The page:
Childhood and Emotion
Across Cultures 1450-1800
Edited by Claudia Jarzebowski, Thomas Max Safley
To Be Published December 30th 2013 by Routledge – 240 pages
How did children feel in he Middle Ages and early modern times? How did adults feel about the children around them? This collection addresses these fundemental but rarely asked questions about social and family relations in the past two by bringing together two emerging fields within the new cultural history – childhood and emotion – and provides avenues through which to approach their shared histories.
Historians in the 1970s and 1980s argued that there was an absence of affection and emotional bonding in the premodern age. Now, bringing together a wide range of material on varied contexts and using a wide range of sources such as court records, self-narratives and educational manuals, this collection sheds new and different light on the subject. The coverage ranges from medieval to eighteenth-century Europe and North America, and examines Catholic, Protestant, Puritan and Jewish communities. Childhood emerges as a function not of gender or age, but rather of social relations. Emotions, too, appear differently in source-driven studies in that they derive not from modern assumptions but from real, lived experience. The contributors come a step closer to portraying emotions as they were thought to be and to be experienced by the historical subjects.
Childhood and Emoiton will establish new benchmarks not only for the history of these linked subjects but also for the whole history of social relations.
Frontmatter;“Introduction,“Claudia Jarzebowski (Free University of Berlin, Germany)/ Thomas Max Safley (University of Pennsylvania, USA);
Part I, Communities:“Model Children and Pious Desire in early Enlightenment Philanthropy,“Kelly Whitmer The University of the South at Sewanee, USA);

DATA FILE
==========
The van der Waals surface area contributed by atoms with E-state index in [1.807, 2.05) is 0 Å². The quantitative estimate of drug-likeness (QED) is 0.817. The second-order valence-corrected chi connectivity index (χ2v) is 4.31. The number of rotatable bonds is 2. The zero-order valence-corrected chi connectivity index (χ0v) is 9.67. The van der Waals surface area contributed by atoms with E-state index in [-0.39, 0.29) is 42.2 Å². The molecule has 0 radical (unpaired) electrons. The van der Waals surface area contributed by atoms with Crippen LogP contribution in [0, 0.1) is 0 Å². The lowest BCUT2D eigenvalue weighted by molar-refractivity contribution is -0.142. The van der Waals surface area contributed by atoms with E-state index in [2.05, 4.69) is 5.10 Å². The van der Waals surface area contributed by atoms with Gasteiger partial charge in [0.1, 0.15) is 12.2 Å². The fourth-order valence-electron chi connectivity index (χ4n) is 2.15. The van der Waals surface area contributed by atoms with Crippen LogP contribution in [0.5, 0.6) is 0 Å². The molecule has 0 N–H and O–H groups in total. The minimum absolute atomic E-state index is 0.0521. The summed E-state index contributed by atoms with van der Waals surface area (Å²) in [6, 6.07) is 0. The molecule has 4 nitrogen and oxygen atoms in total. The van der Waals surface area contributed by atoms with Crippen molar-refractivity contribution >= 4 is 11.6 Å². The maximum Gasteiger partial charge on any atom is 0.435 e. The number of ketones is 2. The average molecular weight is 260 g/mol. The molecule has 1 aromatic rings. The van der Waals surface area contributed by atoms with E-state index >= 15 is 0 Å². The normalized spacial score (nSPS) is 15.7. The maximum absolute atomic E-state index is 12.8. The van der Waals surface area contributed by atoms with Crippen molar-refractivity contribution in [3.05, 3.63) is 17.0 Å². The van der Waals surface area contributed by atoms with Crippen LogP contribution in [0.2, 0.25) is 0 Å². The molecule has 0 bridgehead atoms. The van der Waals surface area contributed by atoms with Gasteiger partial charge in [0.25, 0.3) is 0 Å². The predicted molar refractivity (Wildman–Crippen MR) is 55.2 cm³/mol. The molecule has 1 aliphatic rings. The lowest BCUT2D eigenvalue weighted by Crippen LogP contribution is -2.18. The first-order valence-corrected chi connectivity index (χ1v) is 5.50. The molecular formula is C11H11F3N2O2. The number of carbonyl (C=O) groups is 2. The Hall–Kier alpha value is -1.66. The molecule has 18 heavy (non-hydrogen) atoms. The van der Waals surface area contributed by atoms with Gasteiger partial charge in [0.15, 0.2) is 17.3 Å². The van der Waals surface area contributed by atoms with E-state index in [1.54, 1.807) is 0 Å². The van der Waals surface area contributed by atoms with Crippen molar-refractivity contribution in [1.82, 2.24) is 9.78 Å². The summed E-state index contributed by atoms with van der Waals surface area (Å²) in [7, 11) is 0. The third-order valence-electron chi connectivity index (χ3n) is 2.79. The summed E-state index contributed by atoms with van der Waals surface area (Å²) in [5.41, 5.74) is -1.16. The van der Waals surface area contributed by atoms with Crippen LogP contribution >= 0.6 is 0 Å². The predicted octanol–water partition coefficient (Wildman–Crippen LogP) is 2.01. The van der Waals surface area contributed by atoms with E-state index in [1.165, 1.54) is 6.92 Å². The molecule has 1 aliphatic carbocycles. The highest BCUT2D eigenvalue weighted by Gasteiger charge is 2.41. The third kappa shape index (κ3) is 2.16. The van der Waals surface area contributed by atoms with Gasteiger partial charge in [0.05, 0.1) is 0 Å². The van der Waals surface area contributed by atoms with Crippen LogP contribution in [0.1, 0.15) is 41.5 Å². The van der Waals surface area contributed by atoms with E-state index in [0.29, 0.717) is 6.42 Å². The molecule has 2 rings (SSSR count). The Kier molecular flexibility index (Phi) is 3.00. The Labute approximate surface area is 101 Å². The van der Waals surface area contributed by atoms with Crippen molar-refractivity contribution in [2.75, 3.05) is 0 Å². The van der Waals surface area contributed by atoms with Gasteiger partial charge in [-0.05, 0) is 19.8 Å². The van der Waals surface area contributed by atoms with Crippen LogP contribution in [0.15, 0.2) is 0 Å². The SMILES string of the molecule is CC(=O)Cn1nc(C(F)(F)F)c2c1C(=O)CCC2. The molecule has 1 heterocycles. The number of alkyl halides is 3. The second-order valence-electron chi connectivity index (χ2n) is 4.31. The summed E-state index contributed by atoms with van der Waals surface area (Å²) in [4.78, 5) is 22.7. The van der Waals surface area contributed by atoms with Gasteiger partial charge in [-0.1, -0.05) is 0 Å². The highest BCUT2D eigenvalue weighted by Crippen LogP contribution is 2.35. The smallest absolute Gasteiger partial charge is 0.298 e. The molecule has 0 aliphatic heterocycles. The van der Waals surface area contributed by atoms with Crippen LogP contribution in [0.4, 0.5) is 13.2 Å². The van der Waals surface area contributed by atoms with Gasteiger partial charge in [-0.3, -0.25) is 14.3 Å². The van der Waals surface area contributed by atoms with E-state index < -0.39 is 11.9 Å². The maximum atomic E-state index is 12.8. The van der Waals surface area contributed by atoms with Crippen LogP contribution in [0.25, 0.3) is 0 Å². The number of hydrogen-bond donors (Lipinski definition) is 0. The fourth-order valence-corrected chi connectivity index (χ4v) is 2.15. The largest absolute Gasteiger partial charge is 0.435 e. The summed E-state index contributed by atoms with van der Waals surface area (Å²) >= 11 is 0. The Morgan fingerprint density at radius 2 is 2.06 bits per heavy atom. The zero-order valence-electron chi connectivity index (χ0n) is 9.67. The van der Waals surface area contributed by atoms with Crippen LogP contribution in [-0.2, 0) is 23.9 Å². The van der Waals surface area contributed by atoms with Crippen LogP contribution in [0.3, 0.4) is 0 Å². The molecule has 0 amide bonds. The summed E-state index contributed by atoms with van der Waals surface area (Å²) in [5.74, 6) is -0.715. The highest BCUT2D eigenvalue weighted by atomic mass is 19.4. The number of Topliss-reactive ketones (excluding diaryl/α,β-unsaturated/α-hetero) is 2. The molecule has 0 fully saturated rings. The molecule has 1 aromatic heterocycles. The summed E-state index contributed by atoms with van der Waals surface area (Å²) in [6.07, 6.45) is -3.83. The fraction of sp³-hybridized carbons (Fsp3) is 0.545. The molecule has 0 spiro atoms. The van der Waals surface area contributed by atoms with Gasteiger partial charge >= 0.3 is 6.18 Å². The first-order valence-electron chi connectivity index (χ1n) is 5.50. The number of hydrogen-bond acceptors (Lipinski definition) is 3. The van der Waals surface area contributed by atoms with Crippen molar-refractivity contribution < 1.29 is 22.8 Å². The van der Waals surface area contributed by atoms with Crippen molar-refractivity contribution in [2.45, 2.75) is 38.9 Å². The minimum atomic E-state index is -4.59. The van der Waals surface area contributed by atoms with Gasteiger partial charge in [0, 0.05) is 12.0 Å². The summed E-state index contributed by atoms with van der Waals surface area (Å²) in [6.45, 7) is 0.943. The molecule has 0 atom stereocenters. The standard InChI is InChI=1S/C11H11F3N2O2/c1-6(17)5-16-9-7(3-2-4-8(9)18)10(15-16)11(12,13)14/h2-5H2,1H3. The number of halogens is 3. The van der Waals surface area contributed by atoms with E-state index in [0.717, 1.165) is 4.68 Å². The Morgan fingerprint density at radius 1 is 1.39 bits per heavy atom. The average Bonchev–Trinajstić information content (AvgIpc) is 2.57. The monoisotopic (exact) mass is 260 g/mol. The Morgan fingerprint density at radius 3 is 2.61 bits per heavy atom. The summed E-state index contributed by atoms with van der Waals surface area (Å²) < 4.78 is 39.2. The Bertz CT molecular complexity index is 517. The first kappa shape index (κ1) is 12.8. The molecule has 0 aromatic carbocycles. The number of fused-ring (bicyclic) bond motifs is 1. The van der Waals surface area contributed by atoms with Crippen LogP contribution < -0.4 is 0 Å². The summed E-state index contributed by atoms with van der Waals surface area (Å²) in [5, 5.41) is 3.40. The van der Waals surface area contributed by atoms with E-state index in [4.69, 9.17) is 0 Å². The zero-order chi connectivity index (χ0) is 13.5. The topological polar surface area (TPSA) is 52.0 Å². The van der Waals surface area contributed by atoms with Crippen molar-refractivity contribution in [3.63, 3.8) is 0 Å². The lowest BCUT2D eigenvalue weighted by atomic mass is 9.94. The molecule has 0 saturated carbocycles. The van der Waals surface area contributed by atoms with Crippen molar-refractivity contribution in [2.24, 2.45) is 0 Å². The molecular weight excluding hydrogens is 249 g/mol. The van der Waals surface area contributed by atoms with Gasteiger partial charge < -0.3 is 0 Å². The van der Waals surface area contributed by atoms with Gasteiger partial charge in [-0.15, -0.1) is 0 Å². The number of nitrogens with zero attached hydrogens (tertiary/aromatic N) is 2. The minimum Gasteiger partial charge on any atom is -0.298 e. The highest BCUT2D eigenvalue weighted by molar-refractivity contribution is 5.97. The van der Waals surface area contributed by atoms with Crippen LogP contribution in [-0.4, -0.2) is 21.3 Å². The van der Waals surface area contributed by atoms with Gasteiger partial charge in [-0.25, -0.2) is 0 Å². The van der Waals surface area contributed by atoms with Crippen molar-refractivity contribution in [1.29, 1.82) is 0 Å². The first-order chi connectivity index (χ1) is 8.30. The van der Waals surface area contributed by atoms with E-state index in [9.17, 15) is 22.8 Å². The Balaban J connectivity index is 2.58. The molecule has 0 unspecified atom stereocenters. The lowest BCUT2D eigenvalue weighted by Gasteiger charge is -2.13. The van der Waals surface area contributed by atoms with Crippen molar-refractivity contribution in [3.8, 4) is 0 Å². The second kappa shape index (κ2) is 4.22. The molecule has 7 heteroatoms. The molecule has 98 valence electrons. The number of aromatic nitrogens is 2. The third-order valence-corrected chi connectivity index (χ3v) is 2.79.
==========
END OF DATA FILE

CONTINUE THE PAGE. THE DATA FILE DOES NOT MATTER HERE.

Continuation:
“’For the Pleasure of Babies and the Sorrow of Children’: Children and Emotions in Early Modern Jewish Communities,” Tali Berner (the Program in Research of Child and Youth Culture, Tel Aviv University, Israel);
“Raising Girls: Fear and Dread in Early Modern English Households,“ Stephanie Tarbin (University of Western Australia, Australia);
“Growing up in VOC--‐Batavia: Transcultural Childhood in the World of the Dutch East India Company,“Nicola Borchardt (Germany);
Part II, Narrations:
“Rebel Without a Cause: The Adolescence of Constantijn ("Tien") Huygens in the Dutch Republic and England in the 1690's,“Rudolf Dekker (University of Amsterdam, The Netherlands);
“Self--‐Narratives as a Source for the History of Emotions,“Claudia Ulbrich (Free University of Berlin, Germany);
“Emotional Socialization in Early Modern Germany,”Otto Ulbricht (University of Kiel, Germany);
“The Exploration of the Emotional Selves of Children in Puritan Autobiographical Writings,” Paola Baseotto (University of Reading, Great Britain);
Part III, Practices:
“Childhood in a Printing--‐House: Bruno, Basilius, Margarethe, Bonifacio Amerbach and the Challenges of Life in Humanist Basle (1497--‐1508),“Valentina Sebastiani (European University Institute, Italy);
“’Nature had form’d thee fairest of thy Kind’: Grieving Dead Children in England and Sweden c.1650—1810,” Marjo Kaartinen (University of Turku, Finland);
“Children's Diaries as a Source for the History of Emotions,“ Ariane Baggerman (University of Rotterdam, The Netherlands);
“Honour Thy Father and Thy Mother: Ambivalence and Conflict between Parents and Children in Early Modern Sweden,” Jonas Liliequist (Umeå University, Sweden);
“Deserters’ Voices on Childhood and Emotion in 18th century France,“ Naoko Seriu (University of Lille II, France);
“How Children Were Supposed to Feel; How Children Felt: England 1350--‐1550,“Philippa Maddern (University of Western Australia, Australia).
Claudia Jarzebowski is a professor in early modern history at the Free University of Berlin, Germany.
Thomas Max Safley is Professor of Early Modern European History at University of Pennsylvania, USA.